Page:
(Incidentally, copyright assignment is not an issue for me at all.
Keeping track of contributors can be, but so far, it's not a problem.)

> > As I said in the thread you mentioned, the problem is not that these
> > extensions wouldn't exist for Emacs, it's that each and every one of
> > them reinvents most of the wheel to get similar features to Emacs.  
> Bringing them into Emacs bundle is a significant first step towards
> solving the deficiencies, since Emacs maintainers will work with the
> authors to fix them, and will continue maintaining them through the
> years.  If they are left outside, they will continue being on the
> fringe.

I'm not sure this is true. There are plenty of things already in
Emacs that have the same problem.

Look at code folding as an example. Emacs already includes
outline-minor-mode, hs-minor-mode, and allout-mode, all of which are
there for code folding. What deficiencies will be solved by adding
*more* minor modes that allow folding inside of code?

What are authors of language major modes supposed to do to enable code
folding? python.el supports *both* hs-minor-mode and
outline-minor-mode, but not allout-mode. Are all extensions meant to
support both? Which one are users supposed to learn when they want to
use code folding in Emacs? If I want to add the icons in the fringe we
talked about, which mode would I extend? All three?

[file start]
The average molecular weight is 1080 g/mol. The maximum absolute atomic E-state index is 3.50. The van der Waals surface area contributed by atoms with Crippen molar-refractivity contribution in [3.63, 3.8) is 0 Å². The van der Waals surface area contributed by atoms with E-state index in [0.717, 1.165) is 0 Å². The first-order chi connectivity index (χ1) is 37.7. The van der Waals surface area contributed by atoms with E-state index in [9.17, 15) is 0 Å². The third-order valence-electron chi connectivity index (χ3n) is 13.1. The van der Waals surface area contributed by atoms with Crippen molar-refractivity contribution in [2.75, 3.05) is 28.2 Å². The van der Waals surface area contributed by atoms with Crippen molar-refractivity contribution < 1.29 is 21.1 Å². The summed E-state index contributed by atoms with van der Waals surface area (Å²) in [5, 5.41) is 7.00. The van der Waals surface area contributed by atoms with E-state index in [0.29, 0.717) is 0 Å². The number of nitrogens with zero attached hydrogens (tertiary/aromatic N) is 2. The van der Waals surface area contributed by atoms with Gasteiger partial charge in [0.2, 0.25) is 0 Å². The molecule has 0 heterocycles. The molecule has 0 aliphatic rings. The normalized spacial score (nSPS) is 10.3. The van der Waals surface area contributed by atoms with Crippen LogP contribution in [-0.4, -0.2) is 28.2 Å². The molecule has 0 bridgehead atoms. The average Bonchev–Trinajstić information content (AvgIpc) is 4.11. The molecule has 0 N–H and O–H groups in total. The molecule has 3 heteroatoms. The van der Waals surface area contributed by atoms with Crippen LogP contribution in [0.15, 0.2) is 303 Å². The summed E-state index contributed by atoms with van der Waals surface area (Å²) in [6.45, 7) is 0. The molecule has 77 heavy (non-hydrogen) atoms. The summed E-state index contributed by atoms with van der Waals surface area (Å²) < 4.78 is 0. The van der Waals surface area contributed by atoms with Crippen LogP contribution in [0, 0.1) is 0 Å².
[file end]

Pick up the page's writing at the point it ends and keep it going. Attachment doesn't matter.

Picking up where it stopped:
How about communicating with a subprocess for completions? python.el
already does that. It just uses the inferior Python process, which
has a few issues. Has adding this to Emacs done anything to make others
not reinvent the wheels all the time? I don't see that.

CEDET is in Emacs and provides a lot of infrastructure for IDE
development. How many of the libraries above use it? None.

Looking at the available data, I have a hard time believing that the
main problem here is that these libraries with their half a dozen
slightly different reinvented wheels haven't made it into Emacs yet.

The problem as far as I can see is that these libraries all exist to
scratch someone's particular itch (e.g. I wrote elpy because I needed
a better programming interface to Python, no other reason), so no one
is going to put in a lot of effort of trying to bring all of those
scratchings together and find a common abstraction.

And even if someone did, it does not seem to me as if there is any kind
of interest in Emacs to decide for one particular interface and declare
it as "the way to go". But unless someone sits down and decides for
this, wheels will keep getting reinvented.

> In any case, clinging with clang clearly makes no sense, if we want
> these features in Emacs.

You asked why they were not in Emacs. I gave you the reason. I am not
arguing whether the decision is good or bad, but after having a few
multi-page threads about why clang-based extensions aren't allowed in
Emacs, it does not make sense to ask a week later "why aren't they in